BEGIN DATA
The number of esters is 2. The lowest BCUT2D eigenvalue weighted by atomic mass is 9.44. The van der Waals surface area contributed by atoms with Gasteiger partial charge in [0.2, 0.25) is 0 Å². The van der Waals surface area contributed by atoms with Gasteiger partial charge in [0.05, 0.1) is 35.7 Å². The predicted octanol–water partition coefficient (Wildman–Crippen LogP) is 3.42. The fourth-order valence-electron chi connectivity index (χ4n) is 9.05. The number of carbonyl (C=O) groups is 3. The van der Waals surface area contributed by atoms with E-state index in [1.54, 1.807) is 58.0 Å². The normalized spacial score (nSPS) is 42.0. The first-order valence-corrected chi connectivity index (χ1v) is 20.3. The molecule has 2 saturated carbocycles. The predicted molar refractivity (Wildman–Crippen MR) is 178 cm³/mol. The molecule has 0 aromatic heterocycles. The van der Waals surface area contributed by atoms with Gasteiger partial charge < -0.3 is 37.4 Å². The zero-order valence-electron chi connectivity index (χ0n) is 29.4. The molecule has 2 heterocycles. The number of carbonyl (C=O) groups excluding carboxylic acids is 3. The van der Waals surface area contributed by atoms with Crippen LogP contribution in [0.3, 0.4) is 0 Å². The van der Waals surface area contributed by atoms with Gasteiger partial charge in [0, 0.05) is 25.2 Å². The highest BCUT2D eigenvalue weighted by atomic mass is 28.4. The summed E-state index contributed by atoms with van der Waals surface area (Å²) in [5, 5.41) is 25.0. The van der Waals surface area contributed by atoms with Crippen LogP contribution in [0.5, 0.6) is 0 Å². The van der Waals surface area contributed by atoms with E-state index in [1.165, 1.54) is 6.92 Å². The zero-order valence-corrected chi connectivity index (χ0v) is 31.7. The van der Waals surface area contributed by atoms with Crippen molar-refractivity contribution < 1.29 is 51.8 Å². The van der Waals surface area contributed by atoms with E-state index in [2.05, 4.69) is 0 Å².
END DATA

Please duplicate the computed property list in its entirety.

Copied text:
The number of esters is 2. The lowest BCUT2D eigenvalue weighted by atomic mass is 9.44. The van der Waals surface area contributed by atoms with Gasteiger partial charge in [0.2, 0.25) is 0 Å². The van der Waals surface area contributed by atoms with Gasteiger partial charge in [0.05, 0.1) is 35.7 Å². The predicted octanol–water partition coefficient (Wildman–Crippen LogP) is 3.42. The fourth-order valence-electron chi connectivity index (χ4n) is 9.05. The number of carbonyl (C=O) groups is 3. The van der Waals surface area contributed by atoms with E-state index in [1.54, 1.807) is 58.0 Å². The normalized spacial score (nSPS) is 42.0. The first-order valence-corrected chi connectivity index (χ1v) is 20.3. The molecule has 2 saturated carbocycles. The predicted molar refractivity (Wildman–Crippen MR) is 178 cm³/mol. The molecule has 0 aromatic heterocycles. The van der Waals surface area contributed by atoms with Gasteiger partial charge < -0.3 is 37.4 Å². The zero-order valence-electron chi connectivity index (χ0n) is 29.4. The molecule has 2 heterocycles. The number of carbonyl (C=O) groups excluding carboxylic acids is 3. The van der Waals surface area contributed by atoms with Crippen LogP contribution in [0.3, 0.4) is 0 Å². The van der Waals surface area contributed by atoms with Gasteiger partial charge in [0, 0.05) is 25.2 Å². The highest BCUT2D eigenvalue weighted by atomic mass is 28.4. The summed E-state index contributed by atoms with van der Waals surface area (Å²) in [5, 5.41) is 25.0. The van der Waals surface area contributed by atoms with Crippen LogP contribution in [0.5, 0.6) is 0 Å². The van der Waals surface area contributed by atoms with E-state index in [1.165, 1.54) is 6.92 Å². The zero-order valence-corrected chi connectivity index (χ0v) is 31.7. The van der Waals surface area contributed by atoms with Crippen molar-refractivity contribution < 1.29 is 51.8 Å². The van der Waals surface area contributed by atoms with E-state index in [2.05, 4.69) is 0 Å².